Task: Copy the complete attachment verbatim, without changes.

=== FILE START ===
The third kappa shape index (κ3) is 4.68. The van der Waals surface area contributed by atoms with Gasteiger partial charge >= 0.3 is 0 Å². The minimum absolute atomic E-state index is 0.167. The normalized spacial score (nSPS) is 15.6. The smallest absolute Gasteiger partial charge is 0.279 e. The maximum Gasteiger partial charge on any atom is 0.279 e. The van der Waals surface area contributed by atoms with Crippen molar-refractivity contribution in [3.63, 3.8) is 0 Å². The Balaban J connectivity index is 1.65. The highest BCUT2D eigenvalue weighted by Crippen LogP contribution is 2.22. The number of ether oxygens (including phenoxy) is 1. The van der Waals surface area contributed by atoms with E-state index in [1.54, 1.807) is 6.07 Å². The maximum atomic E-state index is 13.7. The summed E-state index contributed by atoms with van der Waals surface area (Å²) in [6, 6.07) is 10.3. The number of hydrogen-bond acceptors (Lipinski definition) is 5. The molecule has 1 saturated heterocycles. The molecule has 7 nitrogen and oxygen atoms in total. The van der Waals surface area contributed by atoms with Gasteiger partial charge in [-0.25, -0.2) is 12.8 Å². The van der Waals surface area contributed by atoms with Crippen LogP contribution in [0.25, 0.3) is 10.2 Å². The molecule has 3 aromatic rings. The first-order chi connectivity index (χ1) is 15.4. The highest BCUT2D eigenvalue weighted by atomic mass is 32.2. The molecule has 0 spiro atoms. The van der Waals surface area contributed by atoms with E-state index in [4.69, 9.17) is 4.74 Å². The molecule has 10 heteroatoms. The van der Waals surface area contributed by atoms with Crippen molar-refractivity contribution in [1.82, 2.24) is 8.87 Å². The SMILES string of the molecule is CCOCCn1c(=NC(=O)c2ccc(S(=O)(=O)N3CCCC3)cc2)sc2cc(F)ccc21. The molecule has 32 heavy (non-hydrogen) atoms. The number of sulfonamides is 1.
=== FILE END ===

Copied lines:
The third kappa shape index (κ3) is 4.68. The van der Waals surface area contributed by atoms with Gasteiger partial charge >= 0.3 is 0 Å². The minimum absolute atomic E-state index is 0.167. The normalized spacial score (nSPS) is 15.6. The smallest absolute Gasteiger partial charge is 0.279 e. The maximum Gasteiger partial charge on any atom is 0.279 e. The van der Waals surface area contributed by atoms with Crippen molar-refractivity contribution in [3.63, 3.8) is 0 Å². The Balaban J connectivity index is 1.65. The highest BCUT2D eigenvalue weighted by Crippen LogP contribution is 2.22. The number of ether oxygens (including phenoxy) is 1. The van der Waals surface area contributed by atoms with E-state index in [1.54, 1.807) is 6.07 Å². The maximum atomic E-state index is 13.7. The summed E-state index contributed by atoms with van der Waals surface area (Å²) in [6, 6.07) is 10.3. The number of hydrogen-bond acceptors (Lipinski definition) is 5. The molecule has 1 saturated heterocycles. The molecule has 7 nitrogen and oxygen atoms in total. The van der Waals surface area contributed by atoms with Gasteiger partial charge in [-0.25, -0.2) is 12.8 Å². The van der Waals surface area contributed by atoms with Crippen LogP contribution in [0.25, 0.3) is 10.2 Å². The molecule has 3 aromatic rings. The first-order chi connectivity index (χ1) is 15.4. The highest BCUT2D eigenvalue weighted by atomic mass is 32.2. The molecule has 0 spiro atoms. The van der Waals surface area contributed by atoms with E-state index in [4.69, 9.17) is 4.74 Å². The molecule has 10 heteroatoms. The van der Waals surface area contributed by atoms with Crippen molar-refractivity contribution in [1.82, 2.24) is 8.87 Å². The SMILES string of the molecule is CCOCCn1c(=NC(=O)c2ccc(S(=O)(=O)N3CCCC3)cc2)sc2cc(F)ccc21. The molecule has 32 heavy (non-hydrogen) atoms. The number of sulfonamides is 1.